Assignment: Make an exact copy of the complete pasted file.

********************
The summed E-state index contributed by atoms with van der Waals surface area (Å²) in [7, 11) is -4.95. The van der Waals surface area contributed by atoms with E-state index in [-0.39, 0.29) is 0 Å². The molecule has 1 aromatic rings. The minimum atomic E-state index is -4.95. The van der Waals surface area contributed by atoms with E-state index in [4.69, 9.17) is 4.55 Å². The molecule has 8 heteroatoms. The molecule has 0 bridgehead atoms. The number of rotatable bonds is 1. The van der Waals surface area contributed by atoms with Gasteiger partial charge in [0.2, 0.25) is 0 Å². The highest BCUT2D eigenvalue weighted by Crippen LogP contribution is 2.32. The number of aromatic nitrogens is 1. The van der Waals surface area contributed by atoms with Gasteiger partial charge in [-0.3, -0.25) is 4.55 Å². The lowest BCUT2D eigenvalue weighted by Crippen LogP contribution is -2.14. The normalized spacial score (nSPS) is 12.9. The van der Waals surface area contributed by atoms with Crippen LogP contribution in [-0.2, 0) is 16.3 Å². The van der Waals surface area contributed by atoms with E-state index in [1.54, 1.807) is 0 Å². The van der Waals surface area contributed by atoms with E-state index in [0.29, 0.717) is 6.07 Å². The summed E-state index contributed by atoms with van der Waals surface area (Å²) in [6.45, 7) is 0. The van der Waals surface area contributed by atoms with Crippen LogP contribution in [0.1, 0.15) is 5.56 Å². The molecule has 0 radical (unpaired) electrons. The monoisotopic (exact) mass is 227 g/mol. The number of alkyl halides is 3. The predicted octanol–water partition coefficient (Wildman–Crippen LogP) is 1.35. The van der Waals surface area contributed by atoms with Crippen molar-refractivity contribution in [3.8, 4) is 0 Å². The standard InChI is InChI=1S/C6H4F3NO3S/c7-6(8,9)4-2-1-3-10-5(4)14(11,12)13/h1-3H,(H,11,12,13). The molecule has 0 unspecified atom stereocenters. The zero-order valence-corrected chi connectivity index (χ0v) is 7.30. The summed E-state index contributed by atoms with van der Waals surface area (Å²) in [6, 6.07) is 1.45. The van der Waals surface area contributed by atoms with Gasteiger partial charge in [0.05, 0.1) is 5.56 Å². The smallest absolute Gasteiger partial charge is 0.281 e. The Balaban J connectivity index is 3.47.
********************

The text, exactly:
The summed E-state index contributed by atoms with van der Waals surface area (Å²) in [7, 11) is -4.95. The van der Waals surface area contributed by atoms with E-state index in [-0.39, 0.29) is 0 Å². The molecule has 1 aromatic rings. The minimum atomic E-state index is -4.95. The van der Waals surface area contributed by atoms with E-state index in [4.69, 9.17) is 4.55 Å². The molecule has 8 heteroatoms. The molecule has 0 bridgehead atoms. The number of rotatable bonds is 1. The van der Waals surface area contributed by atoms with Gasteiger partial charge in [0.2, 0.25) is 0 Å². The highest BCUT2D eigenvalue weighted by Crippen LogP contribution is 2.32. The number of aromatic nitrogens is 1. The van der Waals surface area contributed by atoms with Gasteiger partial charge in [-0.3, -0.25) is 4.55 Å². The lowest BCUT2D eigenvalue weighted by Crippen LogP contribution is -2.14. The normalized spacial score (nSPS) is 12.9. The van der Waals surface area contributed by atoms with Crippen LogP contribution in [-0.2, 0) is 16.3 Å². The van der Waals surface area contributed by atoms with E-state index in [1.54, 1.807) is 0 Å². The van der Waals surface area contributed by atoms with E-state index in [0.29, 0.717) is 6.07 Å². The summed E-state index contributed by atoms with van der Waals surface area (Å²) in [6.45, 7) is 0. The van der Waals surface area contributed by atoms with Crippen LogP contribution in [0.1, 0.15) is 5.56 Å². The molecule has 0 radical (unpaired) electrons. The monoisotopic (exact) mass is 227 g/mol. The number of alkyl halides is 3. The predicted octanol–water partition coefficient (Wildman–Crippen LogP) is 1.35. The van der Waals surface area contributed by atoms with Crippen molar-refractivity contribution in [3.8, 4) is 0 Å². The standard InChI is InChI=1S/C6H4F3NO3S/c7-6(8,9)4-2-1-3-10-5(4)14(11,12)13/h1-3H,(H,11,12,13). The molecule has 0 unspecified atom stereocenters. The zero-order valence-corrected chi connectivity index (χ0v) is 7.30. The summed E-state index contributed by atoms with van der Waals surface area (Å²) in [6, 6.07) is 1.45. The van der Waals surface area contributed by atoms with Gasteiger partial charge in [0.05, 0.1) is 5.56 Å². The smallest absolute Gasteiger partial charge is 0.281 e. The Balaban J connectivity index is 3.47.